“If God is for us, who can be against us?32 He who did not spare his own Son, but gave him up for us all—how will he not also, along with him, graciously give us all things? 33 Who will bring any charge against those whom God has chosen? It is God who justifies. 34 Who then is the one who condemns? No one. Christ Jesus who died—more than that, who was raised to life—is at the right hand of God and is also interceding for us. 35 Who shall separate us from the love of Christ?”
Two friends who belonged to the same church were having lunch.
“Did you see that a new Bible study is starting next week?”, one friend asked the other. “Why not join me?”
“No. Thanks anyway,” he laughingly replied. “I know the Bible is important but I like things the way they are. If I start studying the Bible, God knows what might happen!”
I think many people share the view of the man referenced above. There is a general belief that studying God’s Word is important and most within the churches would say so. At the same time there is a sense that in encountering the Bible I may be wading into treacherous waters.
Actually, the reluctant friend, adverse to opening the Bible, was on to something. There is no question that the reading or studying of Scripture can be life-altering. Opening the Scriptures is risky business. Assumptions may be challenged, ways of living called into question. In a real sense, our friend above sensed that an adversary was lurking in the pages of the Bible. And in one sense he is right.
It is my belief that this reluctance, whatever else may be informing it, can also reflect a basic misunderstanding of the heart of the faith; namely, the grace of God. Hear me out.
As a Lutheran Christian I read the Bible in the light of my baptism, in the light of the Cross. For in baptism my old self is put to death with Christ and raised to new life with Him. This means to encounter God’s Word, whether in judgment or mercy, will always be to encounter God for me. To have God’s grace in Christ affirming me means that the Word of Scripture will only be a threat to my old self-justifying self, not to the new person who is being brought along in Christ Jesus, who is justified by grace alone. When I read the Bible in the light of this unconditional grace, I may begin with the assumption that this Word of God is for me, not against me.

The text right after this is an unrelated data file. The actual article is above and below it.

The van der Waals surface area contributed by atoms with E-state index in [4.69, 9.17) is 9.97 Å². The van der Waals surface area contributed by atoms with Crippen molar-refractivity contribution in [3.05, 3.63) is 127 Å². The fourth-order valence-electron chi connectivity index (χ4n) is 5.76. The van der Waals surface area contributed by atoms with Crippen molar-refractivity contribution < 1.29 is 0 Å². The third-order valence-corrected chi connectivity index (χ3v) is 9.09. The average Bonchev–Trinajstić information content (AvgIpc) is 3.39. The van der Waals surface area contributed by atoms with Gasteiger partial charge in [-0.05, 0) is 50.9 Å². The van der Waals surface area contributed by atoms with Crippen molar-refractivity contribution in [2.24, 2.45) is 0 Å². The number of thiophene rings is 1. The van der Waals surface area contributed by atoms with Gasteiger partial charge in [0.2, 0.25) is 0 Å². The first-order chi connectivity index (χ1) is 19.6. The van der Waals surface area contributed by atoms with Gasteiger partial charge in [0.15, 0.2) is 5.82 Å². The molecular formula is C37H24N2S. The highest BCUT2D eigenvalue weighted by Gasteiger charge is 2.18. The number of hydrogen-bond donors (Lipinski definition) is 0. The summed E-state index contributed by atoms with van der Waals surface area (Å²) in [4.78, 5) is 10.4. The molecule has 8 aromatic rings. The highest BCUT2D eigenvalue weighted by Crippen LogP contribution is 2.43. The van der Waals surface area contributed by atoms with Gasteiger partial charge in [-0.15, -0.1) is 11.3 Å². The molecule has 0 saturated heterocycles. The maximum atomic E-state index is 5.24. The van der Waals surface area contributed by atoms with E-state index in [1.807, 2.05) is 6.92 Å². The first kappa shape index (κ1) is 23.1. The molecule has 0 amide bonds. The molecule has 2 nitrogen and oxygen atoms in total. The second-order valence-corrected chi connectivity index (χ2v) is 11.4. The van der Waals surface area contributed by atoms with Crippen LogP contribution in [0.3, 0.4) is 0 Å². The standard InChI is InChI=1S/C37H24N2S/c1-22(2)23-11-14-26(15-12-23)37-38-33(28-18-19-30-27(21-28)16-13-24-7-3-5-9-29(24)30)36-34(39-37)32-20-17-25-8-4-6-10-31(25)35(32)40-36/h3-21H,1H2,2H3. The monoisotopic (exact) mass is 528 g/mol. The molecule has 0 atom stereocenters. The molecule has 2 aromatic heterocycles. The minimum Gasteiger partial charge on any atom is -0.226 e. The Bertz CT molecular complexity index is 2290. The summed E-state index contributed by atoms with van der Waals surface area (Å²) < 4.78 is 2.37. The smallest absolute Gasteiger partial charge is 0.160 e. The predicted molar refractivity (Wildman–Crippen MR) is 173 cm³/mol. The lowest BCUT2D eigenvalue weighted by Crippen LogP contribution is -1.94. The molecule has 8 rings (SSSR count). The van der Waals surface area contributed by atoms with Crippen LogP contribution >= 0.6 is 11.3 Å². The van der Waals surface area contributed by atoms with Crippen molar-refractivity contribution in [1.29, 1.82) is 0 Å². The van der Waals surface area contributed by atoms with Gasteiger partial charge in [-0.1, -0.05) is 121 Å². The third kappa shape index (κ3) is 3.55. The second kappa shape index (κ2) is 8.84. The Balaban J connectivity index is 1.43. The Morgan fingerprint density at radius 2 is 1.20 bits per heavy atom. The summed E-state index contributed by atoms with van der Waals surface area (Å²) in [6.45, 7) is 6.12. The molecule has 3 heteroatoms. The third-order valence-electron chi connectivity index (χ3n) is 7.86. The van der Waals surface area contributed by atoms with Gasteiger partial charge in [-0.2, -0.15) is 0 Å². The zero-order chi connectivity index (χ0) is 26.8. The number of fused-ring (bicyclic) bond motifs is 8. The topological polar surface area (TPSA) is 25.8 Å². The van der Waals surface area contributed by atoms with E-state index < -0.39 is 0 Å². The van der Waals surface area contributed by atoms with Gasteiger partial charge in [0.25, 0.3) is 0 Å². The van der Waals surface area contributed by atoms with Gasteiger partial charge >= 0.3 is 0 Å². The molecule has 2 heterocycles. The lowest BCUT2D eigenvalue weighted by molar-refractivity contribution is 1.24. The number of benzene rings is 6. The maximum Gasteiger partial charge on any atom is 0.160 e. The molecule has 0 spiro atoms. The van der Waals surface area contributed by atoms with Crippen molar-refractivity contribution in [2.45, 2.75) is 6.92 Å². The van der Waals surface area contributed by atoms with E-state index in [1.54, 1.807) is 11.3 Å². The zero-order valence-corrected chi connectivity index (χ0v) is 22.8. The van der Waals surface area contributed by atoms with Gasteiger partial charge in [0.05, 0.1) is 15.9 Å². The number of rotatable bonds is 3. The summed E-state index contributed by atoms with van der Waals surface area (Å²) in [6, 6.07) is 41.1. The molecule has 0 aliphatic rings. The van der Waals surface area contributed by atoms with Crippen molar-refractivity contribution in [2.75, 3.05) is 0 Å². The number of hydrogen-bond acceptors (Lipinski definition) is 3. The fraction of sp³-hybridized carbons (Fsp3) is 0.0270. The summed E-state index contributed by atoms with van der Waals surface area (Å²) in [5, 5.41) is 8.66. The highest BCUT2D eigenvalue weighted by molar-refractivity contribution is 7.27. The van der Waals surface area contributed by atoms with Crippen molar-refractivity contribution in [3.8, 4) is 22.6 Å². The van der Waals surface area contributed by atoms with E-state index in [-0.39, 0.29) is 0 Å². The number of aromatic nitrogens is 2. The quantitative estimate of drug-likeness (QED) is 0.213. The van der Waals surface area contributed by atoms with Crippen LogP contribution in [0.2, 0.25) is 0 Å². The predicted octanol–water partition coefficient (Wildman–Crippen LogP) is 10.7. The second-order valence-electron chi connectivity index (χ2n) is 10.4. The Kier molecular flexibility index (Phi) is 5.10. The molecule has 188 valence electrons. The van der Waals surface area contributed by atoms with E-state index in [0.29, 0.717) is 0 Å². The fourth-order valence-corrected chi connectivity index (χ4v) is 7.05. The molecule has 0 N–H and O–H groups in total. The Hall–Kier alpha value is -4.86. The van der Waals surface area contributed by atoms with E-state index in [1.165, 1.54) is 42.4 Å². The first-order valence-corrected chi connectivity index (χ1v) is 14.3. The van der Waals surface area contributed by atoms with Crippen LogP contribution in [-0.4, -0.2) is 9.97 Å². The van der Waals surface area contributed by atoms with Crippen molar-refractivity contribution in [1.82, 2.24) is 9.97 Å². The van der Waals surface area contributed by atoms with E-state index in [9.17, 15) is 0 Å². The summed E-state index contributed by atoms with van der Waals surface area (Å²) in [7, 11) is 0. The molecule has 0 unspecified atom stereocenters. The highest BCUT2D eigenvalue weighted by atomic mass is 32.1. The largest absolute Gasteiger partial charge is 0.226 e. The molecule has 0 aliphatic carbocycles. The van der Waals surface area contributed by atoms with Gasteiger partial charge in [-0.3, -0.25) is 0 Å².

To be let in on God’s grace means that I am free to join Him in His judgments on the old person within me. For the new person in Christ in me, who trusts in God’s grace alone, does not want the old self to be let off the hook. I am actually anxious to see the old boy put in his place! Since there is no condemnation in Christ, I can face all accusers; ‘You cannot say anything about me that I have not already said about myself.’ The Word of God is only the adversary of the old, sinful person in me.
But more than adversary of sin, the Word of God is advocate for sinners. This means that when I read and study the Bible I am encountering the one who is for me. If you want to know what Gods thinks about you, don’t look at your bank account, health, history or nature. And don’t look at your sins. Look at Jesus Christ on the Cross. There, you see God condemning the sin in you and taking you up in His grace and forgiveness. The entire Bible is the story of this God who confronts sin for us that He may be grace for us. When we read the Bible through the lens of the Cross, we encounter God not as threat but as grace, and our lives are set free to trust.
If you have been reluctant, even averse, to picking up your Bible, I encourage you to reconsider. Make the Cross alone your lens of interpretation. And as you read, you may be confident that your merciful God will be putting the old, self-justifying you away with the crucified Jesus, even as He works to bring the new justified you to life, in the freedom of faith, with your resurrected Lord.
“May the peace of God that passes all understanding keep your hearts and minds in Christ Jesus our Lord.”